The first gold standard Australian clinical trial to determine whether the drug hydroxychloroquine can prevent COVID-19 is now open.
The study, called COVID SHIELD, will recruit frontline and allied health care professionals, aiming to reduce the incidence of COVID-19 in the Australian healthcare workforce.
At a glance:
- Australia's first clinical trial to determine whether hydoroxychloroquine can prevent COVID-19 is open.
- The trial is recruiting frontline and allied healthcare workers from hospitals across the country.
- The study's aim is to help our frontline professionals stay safe, well and able to continue in their vital roles.
The lead site is The Royal Melbourne Hospital (RMH), and will include hospitals around the country.
The trial’s lead investigators are the Institute’s joint head of Infectious Diseases and Immune Defense Professor Marc Pellegrini, and Professor Ian Wicks who is joint head of Clinical Translation at the Institute and a rheumatologist at the Royal Melbourne Hospital.
COVID-19 is caused by the newly identified virus SARS-CoV-2. The virus can lead to a severe and progressive respiratory illness, requiring ventilator support and it can be fatal.
Professor Pellegrini said that in addition to searching for vaccines and treatments, it was important to explore preventative medicines to combat the COVID-19 pandemic.
“COVID SHIELD is gold standard in its design as a multi-centre, randomised, double-blind study,” he said. “The trial is focused on our frontline and allied healthcare workers who are at an increased risk of infection due to repeated exposure caring for sick patients. Our aim is to help people stay safe, well and able to continue in their vital roles," Prof Pellegrini said.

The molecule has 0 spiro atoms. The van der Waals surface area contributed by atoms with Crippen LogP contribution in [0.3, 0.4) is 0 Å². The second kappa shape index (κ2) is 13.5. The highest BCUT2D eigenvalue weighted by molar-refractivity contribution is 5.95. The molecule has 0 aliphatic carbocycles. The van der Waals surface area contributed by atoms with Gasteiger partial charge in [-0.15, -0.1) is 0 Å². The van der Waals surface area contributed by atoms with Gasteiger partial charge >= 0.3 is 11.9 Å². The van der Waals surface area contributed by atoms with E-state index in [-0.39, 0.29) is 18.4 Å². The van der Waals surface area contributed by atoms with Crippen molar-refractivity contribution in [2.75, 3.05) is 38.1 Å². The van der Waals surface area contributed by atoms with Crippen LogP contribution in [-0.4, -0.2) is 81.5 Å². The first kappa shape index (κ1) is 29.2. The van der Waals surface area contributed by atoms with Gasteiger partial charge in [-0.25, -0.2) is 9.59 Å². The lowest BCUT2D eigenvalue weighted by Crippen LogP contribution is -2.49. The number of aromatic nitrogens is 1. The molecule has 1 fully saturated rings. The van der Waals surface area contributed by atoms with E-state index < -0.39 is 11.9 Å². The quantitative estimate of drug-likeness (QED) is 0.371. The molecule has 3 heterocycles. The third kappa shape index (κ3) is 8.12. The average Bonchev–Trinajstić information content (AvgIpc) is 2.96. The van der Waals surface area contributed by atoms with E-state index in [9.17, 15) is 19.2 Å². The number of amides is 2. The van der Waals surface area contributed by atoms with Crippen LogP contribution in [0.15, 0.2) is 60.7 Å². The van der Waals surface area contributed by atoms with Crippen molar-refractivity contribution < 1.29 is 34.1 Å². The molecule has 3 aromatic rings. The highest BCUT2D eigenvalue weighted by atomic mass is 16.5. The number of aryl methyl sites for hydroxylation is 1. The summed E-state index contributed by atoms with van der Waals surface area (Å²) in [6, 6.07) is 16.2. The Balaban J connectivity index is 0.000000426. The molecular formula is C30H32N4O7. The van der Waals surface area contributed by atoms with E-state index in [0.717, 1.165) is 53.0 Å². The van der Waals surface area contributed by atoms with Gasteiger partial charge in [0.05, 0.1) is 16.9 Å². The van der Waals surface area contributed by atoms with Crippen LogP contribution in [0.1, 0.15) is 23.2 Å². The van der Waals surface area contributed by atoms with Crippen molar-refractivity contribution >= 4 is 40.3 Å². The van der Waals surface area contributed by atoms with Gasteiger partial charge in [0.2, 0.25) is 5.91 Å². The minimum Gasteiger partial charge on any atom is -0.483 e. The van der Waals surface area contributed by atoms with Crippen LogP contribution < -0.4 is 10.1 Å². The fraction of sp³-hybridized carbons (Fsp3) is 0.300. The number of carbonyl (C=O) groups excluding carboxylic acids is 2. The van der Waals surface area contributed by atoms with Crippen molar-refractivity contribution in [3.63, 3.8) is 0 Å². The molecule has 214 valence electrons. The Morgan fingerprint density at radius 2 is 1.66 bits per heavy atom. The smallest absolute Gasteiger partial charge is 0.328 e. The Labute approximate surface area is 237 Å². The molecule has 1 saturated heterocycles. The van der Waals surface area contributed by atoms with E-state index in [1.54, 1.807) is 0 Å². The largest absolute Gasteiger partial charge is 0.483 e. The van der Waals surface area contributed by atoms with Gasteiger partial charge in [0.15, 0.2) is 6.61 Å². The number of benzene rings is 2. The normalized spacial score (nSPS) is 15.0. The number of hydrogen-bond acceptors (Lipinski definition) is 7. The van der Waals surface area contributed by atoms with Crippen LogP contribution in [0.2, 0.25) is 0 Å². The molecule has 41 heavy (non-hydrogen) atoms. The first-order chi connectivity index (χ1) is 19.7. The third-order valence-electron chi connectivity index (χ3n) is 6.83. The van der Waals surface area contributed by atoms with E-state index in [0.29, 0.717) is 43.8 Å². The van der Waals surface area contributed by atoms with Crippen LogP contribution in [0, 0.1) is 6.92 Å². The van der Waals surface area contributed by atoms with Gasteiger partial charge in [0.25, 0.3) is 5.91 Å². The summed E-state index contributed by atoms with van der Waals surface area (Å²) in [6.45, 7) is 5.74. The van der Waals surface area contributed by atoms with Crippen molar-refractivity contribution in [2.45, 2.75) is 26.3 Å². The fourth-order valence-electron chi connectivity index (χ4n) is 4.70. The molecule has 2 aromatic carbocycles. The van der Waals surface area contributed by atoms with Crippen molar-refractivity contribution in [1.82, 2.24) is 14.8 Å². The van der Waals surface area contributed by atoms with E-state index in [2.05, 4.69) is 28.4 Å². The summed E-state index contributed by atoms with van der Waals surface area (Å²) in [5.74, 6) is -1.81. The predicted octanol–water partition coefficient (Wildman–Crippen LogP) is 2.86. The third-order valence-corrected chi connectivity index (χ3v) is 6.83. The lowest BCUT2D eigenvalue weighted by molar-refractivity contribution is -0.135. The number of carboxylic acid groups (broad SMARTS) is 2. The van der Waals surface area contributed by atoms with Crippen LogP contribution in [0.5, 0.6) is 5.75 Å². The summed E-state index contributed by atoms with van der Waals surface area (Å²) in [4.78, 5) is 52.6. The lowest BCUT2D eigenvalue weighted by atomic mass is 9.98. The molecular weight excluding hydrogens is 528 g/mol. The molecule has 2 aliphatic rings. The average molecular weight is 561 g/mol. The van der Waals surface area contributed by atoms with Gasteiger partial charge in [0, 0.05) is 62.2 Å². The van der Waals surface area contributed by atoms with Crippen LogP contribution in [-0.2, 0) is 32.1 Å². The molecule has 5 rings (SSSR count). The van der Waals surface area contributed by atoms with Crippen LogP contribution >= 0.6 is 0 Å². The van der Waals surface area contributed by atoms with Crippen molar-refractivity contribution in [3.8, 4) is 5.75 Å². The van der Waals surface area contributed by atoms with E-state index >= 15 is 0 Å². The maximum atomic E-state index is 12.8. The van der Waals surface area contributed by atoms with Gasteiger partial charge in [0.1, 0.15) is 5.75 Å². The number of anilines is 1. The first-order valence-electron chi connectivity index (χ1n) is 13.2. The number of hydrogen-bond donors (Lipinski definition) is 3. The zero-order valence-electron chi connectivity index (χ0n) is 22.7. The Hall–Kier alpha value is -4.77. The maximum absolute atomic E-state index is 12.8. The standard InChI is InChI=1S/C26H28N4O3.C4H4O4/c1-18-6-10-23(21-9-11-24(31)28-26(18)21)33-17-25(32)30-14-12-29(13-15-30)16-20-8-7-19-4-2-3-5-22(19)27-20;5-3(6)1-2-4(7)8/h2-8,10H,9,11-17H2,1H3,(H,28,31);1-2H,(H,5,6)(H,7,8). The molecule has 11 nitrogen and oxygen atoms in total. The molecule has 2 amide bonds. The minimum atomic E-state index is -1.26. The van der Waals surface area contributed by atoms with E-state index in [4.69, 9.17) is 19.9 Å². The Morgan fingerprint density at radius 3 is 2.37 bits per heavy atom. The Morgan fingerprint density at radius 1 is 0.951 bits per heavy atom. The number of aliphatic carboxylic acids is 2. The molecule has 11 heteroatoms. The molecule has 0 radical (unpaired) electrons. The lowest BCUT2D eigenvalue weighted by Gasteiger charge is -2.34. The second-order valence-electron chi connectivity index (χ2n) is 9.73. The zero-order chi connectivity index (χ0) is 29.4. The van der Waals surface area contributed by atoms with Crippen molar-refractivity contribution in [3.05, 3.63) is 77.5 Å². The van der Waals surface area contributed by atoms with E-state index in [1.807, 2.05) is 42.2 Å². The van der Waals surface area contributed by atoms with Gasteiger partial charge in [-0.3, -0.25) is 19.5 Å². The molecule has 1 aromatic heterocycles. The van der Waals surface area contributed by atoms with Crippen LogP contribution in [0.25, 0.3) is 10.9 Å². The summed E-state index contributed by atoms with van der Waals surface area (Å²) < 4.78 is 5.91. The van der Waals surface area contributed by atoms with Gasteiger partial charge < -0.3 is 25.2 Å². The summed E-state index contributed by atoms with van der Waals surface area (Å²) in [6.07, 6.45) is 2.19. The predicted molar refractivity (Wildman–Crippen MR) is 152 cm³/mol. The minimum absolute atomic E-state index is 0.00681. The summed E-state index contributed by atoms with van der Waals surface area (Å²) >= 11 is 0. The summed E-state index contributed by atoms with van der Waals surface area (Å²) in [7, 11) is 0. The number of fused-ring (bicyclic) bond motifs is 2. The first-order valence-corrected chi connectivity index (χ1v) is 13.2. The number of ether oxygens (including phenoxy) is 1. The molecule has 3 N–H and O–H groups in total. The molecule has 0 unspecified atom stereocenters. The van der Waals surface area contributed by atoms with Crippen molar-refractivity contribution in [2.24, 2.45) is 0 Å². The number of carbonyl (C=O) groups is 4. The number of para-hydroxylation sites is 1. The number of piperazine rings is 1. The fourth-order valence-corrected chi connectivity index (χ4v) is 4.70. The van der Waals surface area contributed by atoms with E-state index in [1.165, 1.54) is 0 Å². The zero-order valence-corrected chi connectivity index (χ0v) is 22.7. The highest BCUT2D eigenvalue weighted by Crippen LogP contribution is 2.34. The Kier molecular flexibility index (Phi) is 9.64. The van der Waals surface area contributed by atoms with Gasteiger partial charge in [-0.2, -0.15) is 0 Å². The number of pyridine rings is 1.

The trial will enroll 2250 participants through participating hospitals and healthcare providers. Half of the participants will be given hydroxychloroquine, while the other half will receive a placebo tablet – both for the duration of four months.
Professor Wicks said hydroxychloroquine was a well-known prescription medication that had been used for more than 50 years, initially for malaria and subsequently for autoimmune diseases, such as lupus and rheumatoid arthritis.
“Rheumatologists are very comfortable with the drug’s safety profile. Like any medication hydroxychloroquine has certain side effects, but fortunately these are well known and quite uncommon.
“The medical specialists conducting COVID SHIELD are highly experienced in using hydroxychloroquine in the clinic. All participants will be screened based on rigourous selection criteria and closely monitored throughout the trial to ensure safety,” he said.
Professor Wicks said there were other trials underway assessing the drug’s activity as a treatment, but that COVID SHIELD was the first to test the drug as a prophylaxis (prevention) against contracting COVID-19. “We are hopeful this Australian trial will provide a definitive answer to this question. Hydroxychloroquine has shown promising anti-viral activities, including against SARS-CoV-2, and so this is what we will be exploring further,” he said.
Professor Pellegrini said the hydroxychloroquine to be used in the study had been supplied by the manufacturer for that purpose and therefore would not impact patients who routinely required the drug for other conditions.
“COVID SHIELD will not be diverting hydroxychloroquine for routine use from pharmacies, hospitals, or other patient supply chains,” he said.